Revisions to four interpretations and one definition were proposed Tuesday by the AICPA Professional Ethics Executive Committee (PEEC) in an effort to address amended independence rules issued by the SEC in October 2020.
The SEC's amendments to certain requirements in Rule 2-01 of Regulation S-X were designed to prevent the triggering of auditor independence rules violations in situations that don't necessarily impair an auditor's judgment or impartiality.
PEEC appointed a task force to determine whether the AICPA Code of Professional Conduct (the Code) needs to be changed to address the SEC's amended rules. PEEC is proposing to:
- Change its definition of "beneficially owned" (ET §0.400.06), clarifying that the definition could include a record owner and should be applied when the phrase "beneficial ownership interest" is used.
- Add certain student loans and consumer loans as permitted under its "Loans and Leases With Lending Institutions" interpretation (ET §1.260.020).
- Replace references to "officer, director, or 10 percent or more owner" with "an officer or director with the ability to affect decision-making and any individual with a beneficial ownership interest (known through reasonable inquiry) that gives the individual significant influence over the attest client." This affects the "Loans" (ET §1.260.010), "Loans and Leases With Lending Institutions" (ET §1.260.020), and "Client Affiliates" (1.224.010) interpretations.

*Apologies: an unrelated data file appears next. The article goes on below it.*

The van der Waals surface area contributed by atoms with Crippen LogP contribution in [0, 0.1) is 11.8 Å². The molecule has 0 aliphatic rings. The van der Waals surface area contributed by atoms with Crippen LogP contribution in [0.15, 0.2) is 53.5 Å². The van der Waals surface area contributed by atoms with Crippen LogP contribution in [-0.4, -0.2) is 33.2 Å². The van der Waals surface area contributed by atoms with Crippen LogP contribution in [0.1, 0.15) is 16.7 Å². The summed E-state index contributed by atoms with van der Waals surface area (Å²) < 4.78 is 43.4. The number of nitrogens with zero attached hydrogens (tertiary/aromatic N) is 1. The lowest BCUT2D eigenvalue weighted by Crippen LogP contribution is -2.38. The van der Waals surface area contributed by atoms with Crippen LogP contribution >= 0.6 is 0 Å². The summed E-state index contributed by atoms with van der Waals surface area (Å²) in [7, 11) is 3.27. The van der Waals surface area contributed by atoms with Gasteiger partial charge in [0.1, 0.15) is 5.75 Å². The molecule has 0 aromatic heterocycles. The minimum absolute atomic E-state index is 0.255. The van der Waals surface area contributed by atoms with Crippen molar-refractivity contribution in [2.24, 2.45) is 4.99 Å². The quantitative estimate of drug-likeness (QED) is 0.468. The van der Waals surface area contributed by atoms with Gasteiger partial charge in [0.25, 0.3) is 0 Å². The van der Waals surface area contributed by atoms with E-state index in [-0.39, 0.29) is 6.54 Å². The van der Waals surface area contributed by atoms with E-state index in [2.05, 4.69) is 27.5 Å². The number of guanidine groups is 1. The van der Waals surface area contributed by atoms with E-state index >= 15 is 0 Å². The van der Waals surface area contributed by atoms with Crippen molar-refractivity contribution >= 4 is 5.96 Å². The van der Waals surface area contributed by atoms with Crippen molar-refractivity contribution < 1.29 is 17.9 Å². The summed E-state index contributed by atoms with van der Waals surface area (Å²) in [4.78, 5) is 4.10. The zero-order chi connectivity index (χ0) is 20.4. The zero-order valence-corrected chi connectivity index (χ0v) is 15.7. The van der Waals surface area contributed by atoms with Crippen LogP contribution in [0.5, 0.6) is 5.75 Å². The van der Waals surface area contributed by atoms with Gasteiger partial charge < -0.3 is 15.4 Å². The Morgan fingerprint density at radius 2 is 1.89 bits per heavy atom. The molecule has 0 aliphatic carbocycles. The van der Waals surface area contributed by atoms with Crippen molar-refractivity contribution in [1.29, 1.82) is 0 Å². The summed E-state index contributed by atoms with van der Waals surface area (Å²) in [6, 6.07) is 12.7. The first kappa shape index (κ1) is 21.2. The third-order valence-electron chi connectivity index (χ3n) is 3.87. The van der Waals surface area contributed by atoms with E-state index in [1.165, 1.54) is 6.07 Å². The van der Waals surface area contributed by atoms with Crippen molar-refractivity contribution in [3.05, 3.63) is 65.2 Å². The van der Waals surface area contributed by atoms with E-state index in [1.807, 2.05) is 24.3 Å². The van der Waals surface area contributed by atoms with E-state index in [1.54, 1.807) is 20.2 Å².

- Clarify that when evaluating materiality to a covered member under its "Immediate Family Members" interpretation (ET §1.270.010), members should also consider the loans of immediate family members. Currently, the AICPA Code calls for members to consider only the materiality of financial interests.
- Provide additional guidance when a financial statement attest client is involved with an acquisition or other transaction that results in a new affiliate under its "Client Affiliates" interpretation (ET §1.224.010).
— Ken Tysiac (Kenneth.Tysiac@aicpa-cima.com) is the JofA's editorial director.